So.. I want information on drawing on top of a DirectX game, like how Steam does it. I would consider naively trying to obtain a "device context" of the client area of the game's window, and then try some 2D drawing functions. D: I don't know if that's going to work too well lol.

Enough information to understand what's going on, and what needs to be done is really what I want, thanks.

---
This simple application draws a rectangle on most non-3D programs, but it didn't work with the video games I have tried it on.

#include <windows.h>
#include <iostream>
using namespace std;

int main()
{
	auto this_window = GetConsoleWindow();
	cout << "ShowWindow:" << ShowWindow(this_window,SW_HIDE) << endl;

	Sleep(5000);
	auto wnd = GetForegroundWindow();
	auto dc = GetDC(wnd);

	cout << "Rectangle:" << Rectangle(dc,0,0,200,200) << endl;

	cout << "ReleaseDC:" << ReleaseDC(wnd,dc) << endl;
}

Edited 5 Years Ago by pseudorandom21: n/a

It's an interesting topic, so I decided to investigate a bit.

The program you wrote does work with video games.
However, don't forget that in a video game the whole
window is redrawn many times a second. This means
your rectangle is visible merely for some milliseconds.

If you try something like this, you can actually see it:

#include <windows.h>

int main()
{
    HWND wnd;
    HDC dc;

    while (true)
    {
        if (GetAsyncKeyState(VK_ESCAPE) >> 15) break;

        wnd = GetForegroundWindow();
        dc = GetDC(wnd);

        Rectangle(dc, 0, 0, 200, 200);

        ReleaseDC(wnd, dc);

        Sleep(15);
    }
}

But there's a flickering problem, even if you remove the Sleep call.

I googled a bit and discovered the so called layered windows:
http://msdn.microsoft.com/en-us/library/ms997507.aspx

Using info from msdn, I whipped up a small test program:

#define _WIN32_WINNT 0x0500

#include <windows.h>

int main()
{
    HWND hwnd;
    HWND lwnd;
    HDC dc;

    SIZE size;
    POINT ptSrc = {0, 0};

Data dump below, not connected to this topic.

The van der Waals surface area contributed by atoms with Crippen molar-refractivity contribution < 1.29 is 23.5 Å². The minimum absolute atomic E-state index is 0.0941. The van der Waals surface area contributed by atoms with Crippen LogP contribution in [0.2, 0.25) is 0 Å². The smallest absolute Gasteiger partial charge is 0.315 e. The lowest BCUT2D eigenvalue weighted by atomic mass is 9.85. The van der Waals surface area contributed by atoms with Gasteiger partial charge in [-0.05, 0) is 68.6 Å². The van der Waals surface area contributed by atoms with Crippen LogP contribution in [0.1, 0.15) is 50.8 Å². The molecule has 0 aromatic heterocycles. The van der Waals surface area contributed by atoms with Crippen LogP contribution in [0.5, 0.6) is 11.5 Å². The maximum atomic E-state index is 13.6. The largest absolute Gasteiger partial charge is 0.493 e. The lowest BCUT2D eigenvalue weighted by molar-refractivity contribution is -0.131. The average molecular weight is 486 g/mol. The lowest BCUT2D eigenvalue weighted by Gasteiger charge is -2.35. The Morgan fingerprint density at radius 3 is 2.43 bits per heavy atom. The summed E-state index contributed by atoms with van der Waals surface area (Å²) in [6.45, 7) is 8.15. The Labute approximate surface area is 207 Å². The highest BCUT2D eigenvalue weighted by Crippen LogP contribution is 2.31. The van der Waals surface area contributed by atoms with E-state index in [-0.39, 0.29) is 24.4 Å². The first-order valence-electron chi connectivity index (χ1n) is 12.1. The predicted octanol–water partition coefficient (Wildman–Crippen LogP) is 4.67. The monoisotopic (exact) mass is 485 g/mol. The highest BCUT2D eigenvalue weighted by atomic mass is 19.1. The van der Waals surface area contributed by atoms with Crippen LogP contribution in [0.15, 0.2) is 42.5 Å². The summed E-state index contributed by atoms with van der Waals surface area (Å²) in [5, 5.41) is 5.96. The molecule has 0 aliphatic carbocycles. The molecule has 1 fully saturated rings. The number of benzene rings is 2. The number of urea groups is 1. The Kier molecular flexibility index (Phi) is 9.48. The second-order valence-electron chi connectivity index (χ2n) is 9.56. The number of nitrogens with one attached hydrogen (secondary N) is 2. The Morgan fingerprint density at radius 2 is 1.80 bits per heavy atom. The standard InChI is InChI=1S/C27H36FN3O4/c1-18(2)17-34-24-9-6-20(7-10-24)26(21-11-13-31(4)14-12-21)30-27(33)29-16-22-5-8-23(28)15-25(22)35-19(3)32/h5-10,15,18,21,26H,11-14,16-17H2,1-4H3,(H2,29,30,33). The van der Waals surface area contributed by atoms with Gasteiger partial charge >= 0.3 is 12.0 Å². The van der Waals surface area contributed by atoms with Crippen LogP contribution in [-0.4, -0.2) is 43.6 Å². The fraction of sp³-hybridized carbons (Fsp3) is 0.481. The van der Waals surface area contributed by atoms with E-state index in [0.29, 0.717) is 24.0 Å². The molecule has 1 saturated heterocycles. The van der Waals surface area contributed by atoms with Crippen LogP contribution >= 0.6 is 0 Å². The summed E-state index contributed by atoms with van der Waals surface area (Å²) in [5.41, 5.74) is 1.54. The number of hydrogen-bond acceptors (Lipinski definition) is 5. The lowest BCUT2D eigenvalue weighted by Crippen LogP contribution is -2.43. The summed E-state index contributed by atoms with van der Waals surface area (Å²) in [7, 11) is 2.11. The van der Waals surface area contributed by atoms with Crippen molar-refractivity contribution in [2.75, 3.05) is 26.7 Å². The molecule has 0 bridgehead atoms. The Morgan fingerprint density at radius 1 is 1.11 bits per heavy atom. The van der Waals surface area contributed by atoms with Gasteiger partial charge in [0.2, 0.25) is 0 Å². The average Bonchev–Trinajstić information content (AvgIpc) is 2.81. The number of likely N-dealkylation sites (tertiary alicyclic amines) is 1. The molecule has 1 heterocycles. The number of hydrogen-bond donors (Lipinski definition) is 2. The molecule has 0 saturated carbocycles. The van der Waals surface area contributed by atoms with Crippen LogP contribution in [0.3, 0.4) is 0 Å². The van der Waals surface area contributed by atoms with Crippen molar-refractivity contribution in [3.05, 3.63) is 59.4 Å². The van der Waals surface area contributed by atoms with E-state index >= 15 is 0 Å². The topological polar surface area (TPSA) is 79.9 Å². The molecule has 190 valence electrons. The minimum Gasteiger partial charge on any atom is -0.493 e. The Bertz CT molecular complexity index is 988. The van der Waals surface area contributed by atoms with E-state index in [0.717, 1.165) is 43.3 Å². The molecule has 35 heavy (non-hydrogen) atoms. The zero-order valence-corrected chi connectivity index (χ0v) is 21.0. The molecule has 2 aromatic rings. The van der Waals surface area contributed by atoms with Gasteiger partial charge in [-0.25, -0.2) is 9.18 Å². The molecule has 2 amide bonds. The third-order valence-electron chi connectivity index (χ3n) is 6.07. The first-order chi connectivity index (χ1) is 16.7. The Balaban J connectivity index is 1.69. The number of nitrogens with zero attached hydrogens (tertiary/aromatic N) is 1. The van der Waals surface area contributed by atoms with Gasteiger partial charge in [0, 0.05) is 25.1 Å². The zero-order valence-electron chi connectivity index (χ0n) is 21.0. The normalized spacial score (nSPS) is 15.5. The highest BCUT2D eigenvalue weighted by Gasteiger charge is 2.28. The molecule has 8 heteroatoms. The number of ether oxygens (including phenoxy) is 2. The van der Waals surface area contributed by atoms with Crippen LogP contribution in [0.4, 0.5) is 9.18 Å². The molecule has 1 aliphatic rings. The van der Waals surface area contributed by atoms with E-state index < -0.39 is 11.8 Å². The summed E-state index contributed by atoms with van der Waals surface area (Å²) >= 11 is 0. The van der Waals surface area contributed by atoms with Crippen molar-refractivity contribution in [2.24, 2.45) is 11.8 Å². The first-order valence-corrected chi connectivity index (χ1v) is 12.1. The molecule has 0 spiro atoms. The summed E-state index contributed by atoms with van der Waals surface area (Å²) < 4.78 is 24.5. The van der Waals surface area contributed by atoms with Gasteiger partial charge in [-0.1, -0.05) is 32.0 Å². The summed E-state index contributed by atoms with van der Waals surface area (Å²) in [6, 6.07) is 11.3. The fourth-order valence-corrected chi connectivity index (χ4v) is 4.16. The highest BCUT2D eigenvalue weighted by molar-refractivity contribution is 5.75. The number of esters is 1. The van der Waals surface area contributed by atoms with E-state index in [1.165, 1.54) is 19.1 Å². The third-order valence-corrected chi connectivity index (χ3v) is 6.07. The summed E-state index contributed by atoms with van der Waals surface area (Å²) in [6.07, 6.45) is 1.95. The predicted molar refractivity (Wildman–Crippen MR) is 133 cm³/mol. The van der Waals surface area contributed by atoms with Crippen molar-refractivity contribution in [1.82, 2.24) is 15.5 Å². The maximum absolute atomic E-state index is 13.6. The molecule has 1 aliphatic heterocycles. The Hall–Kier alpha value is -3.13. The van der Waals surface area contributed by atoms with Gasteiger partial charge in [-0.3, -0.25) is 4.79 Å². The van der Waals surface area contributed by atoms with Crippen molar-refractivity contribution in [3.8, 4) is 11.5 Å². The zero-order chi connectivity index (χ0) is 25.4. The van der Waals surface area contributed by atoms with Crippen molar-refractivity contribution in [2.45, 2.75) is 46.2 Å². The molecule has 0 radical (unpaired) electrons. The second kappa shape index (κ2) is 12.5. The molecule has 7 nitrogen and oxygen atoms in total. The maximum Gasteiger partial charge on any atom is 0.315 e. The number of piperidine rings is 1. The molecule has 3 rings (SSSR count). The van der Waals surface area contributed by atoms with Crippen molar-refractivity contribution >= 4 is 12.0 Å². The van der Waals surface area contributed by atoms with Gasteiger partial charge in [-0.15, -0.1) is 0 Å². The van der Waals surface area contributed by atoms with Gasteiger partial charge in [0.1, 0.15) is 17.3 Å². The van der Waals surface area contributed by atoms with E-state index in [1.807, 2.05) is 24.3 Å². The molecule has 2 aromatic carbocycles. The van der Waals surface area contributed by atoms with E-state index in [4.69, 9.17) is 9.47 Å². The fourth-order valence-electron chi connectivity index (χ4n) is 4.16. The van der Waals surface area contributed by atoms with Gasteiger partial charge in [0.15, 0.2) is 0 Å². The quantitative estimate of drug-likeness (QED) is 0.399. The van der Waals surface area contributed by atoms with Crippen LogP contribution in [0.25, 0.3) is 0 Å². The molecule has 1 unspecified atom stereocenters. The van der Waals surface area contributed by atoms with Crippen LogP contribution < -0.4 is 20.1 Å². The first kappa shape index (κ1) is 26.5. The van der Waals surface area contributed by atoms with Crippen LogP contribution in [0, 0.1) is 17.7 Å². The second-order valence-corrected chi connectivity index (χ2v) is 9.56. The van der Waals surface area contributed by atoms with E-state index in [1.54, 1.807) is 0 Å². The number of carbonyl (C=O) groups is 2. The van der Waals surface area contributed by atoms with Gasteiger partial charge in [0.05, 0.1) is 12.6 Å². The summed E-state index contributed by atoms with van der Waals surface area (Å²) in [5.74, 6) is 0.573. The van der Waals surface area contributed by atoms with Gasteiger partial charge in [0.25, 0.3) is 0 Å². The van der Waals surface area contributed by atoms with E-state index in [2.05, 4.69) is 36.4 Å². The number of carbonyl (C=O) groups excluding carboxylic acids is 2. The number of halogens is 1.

BLENDFUNCTION blend;

    lwnd = CreateWindowEx(WS_EX_LAYERED | WS_EX_TRANSPARENT |
                          WS_EX_TOOLWINDOW | WS_EX_TOPMOST,
                          0, 0, WS_POPUP | WS_VISIBLE,
                          0, 0, 200, 200, 0, 0, 0, 0);
    size.cx = 200;
    size.cy = 200;

    blend.BlendOp = AC_SRC_OVER;
    blend.BlendFlags = 0;
    blend.AlphaFormat = 0;
    blend.SourceConstantAlpha = 100;

    while (true)
    {
        if (GetAsyncKeyState(VK_ESCAPE) >> 15) break;

        dc = GetDC(lwnd);

        Ellipse(dc, 50, 50, 100, 100);

        ReleaseDC(lwnd,dc);

        hwnd = GetForegroundWindow();

        dc = GetDC(hwnd);

        UpdateLayeredWindow(lwnd, dc, 0, 0, 0, 0, 0, &blend, ULW_OPAQUE);

        ReleaseDC(hwnd,dc);

        Sleep(15);
    }
}

However, the flickering problem is still there...

The fact that the flickering remains even if I remove the Sleep call makes me believe that
this is a synchronization rather than a speed problem. I'm not familiar with the subject,
but I think a better solution would be to intercept the directx API calls somehow (perhaps
using the MS detours library) and draw your stuff right after directx draws its stuff.

Edited 5 Years Ago by m4ster_r0shi: n/a

Oh so it does... I'm not interested enough to put much more effort into it, I searched around for a library last night and today, and only found a couple that don't work on W7 64bit. :( bummer

For me the app. doesn't work in full-screen mode on Americas Army 2..

Edited 5 Years Ago by pseudorandom21: n/a

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